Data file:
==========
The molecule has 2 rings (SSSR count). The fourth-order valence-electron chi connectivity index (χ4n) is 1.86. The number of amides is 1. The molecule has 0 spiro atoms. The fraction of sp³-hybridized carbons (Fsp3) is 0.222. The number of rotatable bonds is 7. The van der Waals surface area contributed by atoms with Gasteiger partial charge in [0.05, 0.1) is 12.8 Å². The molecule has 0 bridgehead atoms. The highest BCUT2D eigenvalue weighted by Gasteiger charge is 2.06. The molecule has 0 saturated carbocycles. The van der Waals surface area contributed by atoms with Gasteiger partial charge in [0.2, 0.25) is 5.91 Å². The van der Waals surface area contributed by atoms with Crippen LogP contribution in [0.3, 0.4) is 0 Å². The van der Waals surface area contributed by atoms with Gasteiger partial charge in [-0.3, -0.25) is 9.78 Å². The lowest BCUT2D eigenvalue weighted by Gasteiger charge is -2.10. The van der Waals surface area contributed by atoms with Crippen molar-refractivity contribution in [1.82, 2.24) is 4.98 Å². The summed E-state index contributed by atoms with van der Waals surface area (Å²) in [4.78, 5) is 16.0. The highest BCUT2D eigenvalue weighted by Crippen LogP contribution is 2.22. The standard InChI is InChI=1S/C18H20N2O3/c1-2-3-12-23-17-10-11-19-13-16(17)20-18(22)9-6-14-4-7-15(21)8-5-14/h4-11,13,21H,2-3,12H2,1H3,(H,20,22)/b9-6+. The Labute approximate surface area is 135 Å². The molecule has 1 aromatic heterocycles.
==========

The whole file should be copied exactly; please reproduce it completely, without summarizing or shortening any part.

The molecule has 2 rings (SSSR count). The fourth-order valence-electron chi connectivity index (χ4n) is 1.86. The number of amides is 1. The molecule has 0 spiro atoms. The fraction of sp³-hybridized carbons (Fsp3) is 0.222. The number of rotatable bonds is 7. The van der Waals surface area contributed by atoms with Gasteiger partial charge in [0.05, 0.1) is 12.8 Å². The molecule has 0 bridgehead atoms. The highest BCUT2D eigenvalue weighted by Gasteiger charge is 2.06. The molecule has 0 saturated carbocycles. The van der Waals surface area contributed by atoms with Gasteiger partial charge in [0.2, 0.25) is 5.91 Å². The van der Waals surface area contributed by atoms with Crippen LogP contribution in [0.3, 0.4) is 0 Å². The van der Waals surface area contributed by atoms with Gasteiger partial charge in [-0.3, -0.25) is 9.78 Å². The lowest BCUT2D eigenvalue weighted by Gasteiger charge is -2.10. The van der Waals surface area contributed by atoms with Crippen molar-refractivity contribution in [1.82, 2.24) is 4.98 Å². The summed E-state index contributed by atoms with van der Waals surface area (Å²) in [4.78, 5) is 16.0. The highest BCUT2D eigenvalue weighted by Crippen LogP contribution is 2.22. The standard InChI is InChI=1S/C18H20N2O3/c1-2-3-12-23-17-10-11-19-13-16(17)20-18(22)9-6-14-4-7-15(21)8-5-14/h4-11,13,21H,2-3,12H2,1H3,(H,20,22)/b9-6+. The Labute approximate surface area is 135 Å². The molecule has 1 aromatic heterocycles.